How to manually fix 13 of the most common reasons your computer is so slow. As an alternative, our PC Matic product automates many of these same tasks. You decide how much ‘heavy lifting’ you want to do.–PC Pitstop.
13 Reasons Your PC is Slow
by Natasha Stokes for Techlicious
Computers slow down for any number of reasons, but most of those boil down to one thing – us using them. As you download programs, install extensions, surf the web, create files and fill your hard drive with movies and music, inevitably you’ll build up virtual detritus that will impact your PC’s performance. Happily, much of that impact can be mitigated with better electronic hygiene habits.
We had a chat with Joe Silverman, CEO of repair shop New York Computer Help about the most common reasons your computer is slowing down – and the simple measures you can take to get its groove back.
1. Your browser has too many add-ons
Not all browser extensions are created for good. “People often assume a slow computer is because of a virus, but a lot of time it’ll be a browser add-on or plugin bundled with a free software download,” Silverman says. These add-ons may proclaim themselves popup blockers or search protectors, but they’re actually browser adware that can slow your computer down by downloading ads and popping up ads every time you open your browser.
Disable or remove browser extensions and toolbars you don’t really need:
Firefox: Hit the menu button on the far right, select Add-ons / Extensions, then select disable or remove for each item on the list.
Chrome: Right-click on any extension button / Manage Extensions, then uncheck the box to disable a particular item, or click the trash can to wave it goodbye.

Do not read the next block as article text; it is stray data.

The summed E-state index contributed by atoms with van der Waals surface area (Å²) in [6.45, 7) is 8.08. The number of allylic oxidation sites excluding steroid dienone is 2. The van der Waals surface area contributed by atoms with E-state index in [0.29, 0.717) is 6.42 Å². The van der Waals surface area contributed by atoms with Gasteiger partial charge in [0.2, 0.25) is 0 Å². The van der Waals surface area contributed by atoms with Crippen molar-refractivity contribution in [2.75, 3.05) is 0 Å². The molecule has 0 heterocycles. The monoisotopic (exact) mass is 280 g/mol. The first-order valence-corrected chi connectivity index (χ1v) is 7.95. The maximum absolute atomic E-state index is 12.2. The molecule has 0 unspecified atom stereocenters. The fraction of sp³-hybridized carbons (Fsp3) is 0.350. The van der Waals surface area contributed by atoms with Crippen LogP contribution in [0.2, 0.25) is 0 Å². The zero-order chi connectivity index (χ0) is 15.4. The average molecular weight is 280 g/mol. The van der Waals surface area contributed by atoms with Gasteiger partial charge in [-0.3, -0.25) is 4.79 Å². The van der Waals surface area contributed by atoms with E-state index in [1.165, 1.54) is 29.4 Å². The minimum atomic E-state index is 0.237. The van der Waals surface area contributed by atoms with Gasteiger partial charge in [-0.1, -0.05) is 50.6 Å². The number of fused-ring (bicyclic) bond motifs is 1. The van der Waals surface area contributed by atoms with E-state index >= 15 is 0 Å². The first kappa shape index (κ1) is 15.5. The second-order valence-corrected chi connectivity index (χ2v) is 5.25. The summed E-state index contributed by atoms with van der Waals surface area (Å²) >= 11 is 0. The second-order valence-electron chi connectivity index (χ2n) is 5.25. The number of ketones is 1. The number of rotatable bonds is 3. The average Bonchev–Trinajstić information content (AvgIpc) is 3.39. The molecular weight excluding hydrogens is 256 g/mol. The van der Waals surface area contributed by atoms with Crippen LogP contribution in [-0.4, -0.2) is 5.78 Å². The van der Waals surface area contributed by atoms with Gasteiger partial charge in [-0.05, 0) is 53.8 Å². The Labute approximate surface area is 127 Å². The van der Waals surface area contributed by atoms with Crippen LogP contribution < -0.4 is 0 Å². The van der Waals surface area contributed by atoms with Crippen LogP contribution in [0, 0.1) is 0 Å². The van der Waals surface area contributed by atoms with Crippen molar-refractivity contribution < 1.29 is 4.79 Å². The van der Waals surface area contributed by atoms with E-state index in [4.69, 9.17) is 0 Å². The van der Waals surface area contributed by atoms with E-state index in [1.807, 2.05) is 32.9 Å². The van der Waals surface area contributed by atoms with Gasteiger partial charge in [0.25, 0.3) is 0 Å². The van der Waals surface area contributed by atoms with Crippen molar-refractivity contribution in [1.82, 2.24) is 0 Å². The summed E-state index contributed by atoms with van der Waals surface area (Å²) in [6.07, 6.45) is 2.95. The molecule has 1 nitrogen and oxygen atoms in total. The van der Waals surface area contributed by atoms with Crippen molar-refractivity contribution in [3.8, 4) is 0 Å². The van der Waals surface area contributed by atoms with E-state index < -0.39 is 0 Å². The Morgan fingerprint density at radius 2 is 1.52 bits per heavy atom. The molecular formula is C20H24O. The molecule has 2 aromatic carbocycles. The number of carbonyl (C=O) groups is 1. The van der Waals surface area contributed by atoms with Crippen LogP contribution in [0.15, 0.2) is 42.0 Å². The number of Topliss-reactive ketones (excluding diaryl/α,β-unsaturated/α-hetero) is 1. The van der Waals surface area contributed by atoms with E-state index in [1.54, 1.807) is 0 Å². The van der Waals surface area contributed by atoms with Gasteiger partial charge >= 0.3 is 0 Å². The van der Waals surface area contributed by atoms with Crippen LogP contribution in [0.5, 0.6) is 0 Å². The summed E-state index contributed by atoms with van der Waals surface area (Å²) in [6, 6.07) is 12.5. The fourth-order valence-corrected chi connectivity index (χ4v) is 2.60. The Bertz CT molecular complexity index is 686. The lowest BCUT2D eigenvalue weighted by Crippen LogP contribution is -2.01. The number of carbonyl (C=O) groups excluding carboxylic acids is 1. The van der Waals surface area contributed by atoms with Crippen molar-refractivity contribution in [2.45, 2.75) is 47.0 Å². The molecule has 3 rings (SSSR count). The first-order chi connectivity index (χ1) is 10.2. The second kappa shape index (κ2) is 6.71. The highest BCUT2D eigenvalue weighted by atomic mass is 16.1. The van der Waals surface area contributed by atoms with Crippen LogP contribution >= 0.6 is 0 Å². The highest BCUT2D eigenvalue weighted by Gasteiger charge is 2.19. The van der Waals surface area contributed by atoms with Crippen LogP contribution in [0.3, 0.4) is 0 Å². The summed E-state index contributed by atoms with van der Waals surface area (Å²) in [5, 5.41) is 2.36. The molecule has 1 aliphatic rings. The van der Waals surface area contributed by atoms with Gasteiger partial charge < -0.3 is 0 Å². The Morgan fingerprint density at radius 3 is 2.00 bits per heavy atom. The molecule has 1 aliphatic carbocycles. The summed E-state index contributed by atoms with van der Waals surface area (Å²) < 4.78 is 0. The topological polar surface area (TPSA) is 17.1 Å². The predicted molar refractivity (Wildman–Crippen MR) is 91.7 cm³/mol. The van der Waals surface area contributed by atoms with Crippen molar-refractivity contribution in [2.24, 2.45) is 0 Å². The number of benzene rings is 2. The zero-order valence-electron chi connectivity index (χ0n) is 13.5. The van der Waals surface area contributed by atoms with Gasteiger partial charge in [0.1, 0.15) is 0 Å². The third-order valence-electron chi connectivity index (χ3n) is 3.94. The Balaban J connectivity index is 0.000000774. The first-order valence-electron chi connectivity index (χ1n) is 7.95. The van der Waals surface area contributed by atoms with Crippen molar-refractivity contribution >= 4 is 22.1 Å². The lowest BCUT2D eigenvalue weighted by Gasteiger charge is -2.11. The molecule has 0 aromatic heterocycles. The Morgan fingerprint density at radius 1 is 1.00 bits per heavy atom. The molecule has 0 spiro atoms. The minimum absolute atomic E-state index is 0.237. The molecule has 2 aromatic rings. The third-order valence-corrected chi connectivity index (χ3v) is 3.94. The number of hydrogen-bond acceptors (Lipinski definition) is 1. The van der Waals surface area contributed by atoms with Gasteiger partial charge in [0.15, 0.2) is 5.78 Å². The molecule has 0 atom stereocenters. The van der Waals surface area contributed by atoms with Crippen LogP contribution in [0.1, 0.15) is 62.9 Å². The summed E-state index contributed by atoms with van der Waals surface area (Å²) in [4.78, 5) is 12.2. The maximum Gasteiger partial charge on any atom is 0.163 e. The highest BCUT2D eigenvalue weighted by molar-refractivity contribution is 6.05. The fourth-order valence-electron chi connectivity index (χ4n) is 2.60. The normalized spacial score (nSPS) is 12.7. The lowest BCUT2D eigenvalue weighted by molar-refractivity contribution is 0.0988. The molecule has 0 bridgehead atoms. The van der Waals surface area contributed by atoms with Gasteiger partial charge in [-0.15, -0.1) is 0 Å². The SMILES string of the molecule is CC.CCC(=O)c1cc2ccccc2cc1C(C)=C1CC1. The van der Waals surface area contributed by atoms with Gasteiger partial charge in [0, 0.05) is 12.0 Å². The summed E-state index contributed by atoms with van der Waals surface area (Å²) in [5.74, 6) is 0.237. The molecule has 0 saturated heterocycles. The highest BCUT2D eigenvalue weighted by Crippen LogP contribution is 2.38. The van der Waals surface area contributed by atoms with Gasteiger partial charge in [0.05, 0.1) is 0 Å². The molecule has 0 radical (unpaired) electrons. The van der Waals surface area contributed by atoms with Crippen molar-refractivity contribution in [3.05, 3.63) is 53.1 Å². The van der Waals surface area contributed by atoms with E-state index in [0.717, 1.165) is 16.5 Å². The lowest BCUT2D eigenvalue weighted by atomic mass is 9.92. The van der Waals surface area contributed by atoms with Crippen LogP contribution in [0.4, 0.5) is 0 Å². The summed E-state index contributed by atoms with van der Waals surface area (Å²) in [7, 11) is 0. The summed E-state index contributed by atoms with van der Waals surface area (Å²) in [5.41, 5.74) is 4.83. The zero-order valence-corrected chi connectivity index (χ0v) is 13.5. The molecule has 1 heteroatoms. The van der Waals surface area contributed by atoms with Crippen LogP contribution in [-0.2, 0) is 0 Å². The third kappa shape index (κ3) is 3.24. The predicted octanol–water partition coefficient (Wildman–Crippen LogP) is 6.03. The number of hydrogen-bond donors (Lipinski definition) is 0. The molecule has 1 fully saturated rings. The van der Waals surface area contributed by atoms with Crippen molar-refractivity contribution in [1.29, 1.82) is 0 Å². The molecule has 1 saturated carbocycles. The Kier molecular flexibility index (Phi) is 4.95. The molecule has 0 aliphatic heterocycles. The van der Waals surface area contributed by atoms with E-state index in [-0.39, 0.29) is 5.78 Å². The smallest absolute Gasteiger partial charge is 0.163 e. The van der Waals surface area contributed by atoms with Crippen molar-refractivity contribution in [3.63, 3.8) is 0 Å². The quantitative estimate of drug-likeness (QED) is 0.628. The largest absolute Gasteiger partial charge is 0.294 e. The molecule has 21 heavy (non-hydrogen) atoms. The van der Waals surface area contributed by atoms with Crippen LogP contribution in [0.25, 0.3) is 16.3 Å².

Safari: Hit Safari (top left) / Preferences / Security / Extensions, then select an item to uninstall. You can also turn off all Extensions here.
Internet Explorer: Tools / Manage add-ons / Show All add-ons, then select the offender(s), and click disable or remove.
2. Your hard drive is failing
“Hard drives have moving parts, so they all fail eventually,” Silverman says. “There’s no way to guard against it except backing up your files.” As for solid state drives (SSDs), which don’t have moving parts and are theoretically less likely to break down, “that’s kind of a myth,” Silverman says. While they may not suffer mechanical breakdown, their data can still be corrupted. “When they do fail, it’s much more difficult to recover the data,” Silverman says.
Run a hard drive check, says Silverman. He recommends installing a program called HDTune that runs a health check on your hard drive to diagnose it healthy or ailing. Avoid dropping, throwing or otherwise causing impact to the hard drive to extend its lifespan.
3. You’re running too many programs at once
Doing a trillion things at once is exactly why we have computers but, at some point, your little bundle of artificial intelligence is going to falter. Your computer’s ability to run multiple programs at the same time hinges in part on its RAM (random access memory), which allows it to switch from processing one program to another with seeming fluidity, but if the demands of the open programs are outstripping your computer’s memory and processing power, you’ll notice a slowdown.
“Lots of folk have to keep in mind not to have too many windows open,” Silverman says. That includes minimized windows, which continue to run in the background, sucking up processing power.
Shut ’em down. In Windows 8, programs are built so that they run in the background for a while, then automatically shut down. But if you want to manually shut one down and ensure all associated files shut down with it, drag from the top of the screen to the bottom, and hold there until the icon flips over.
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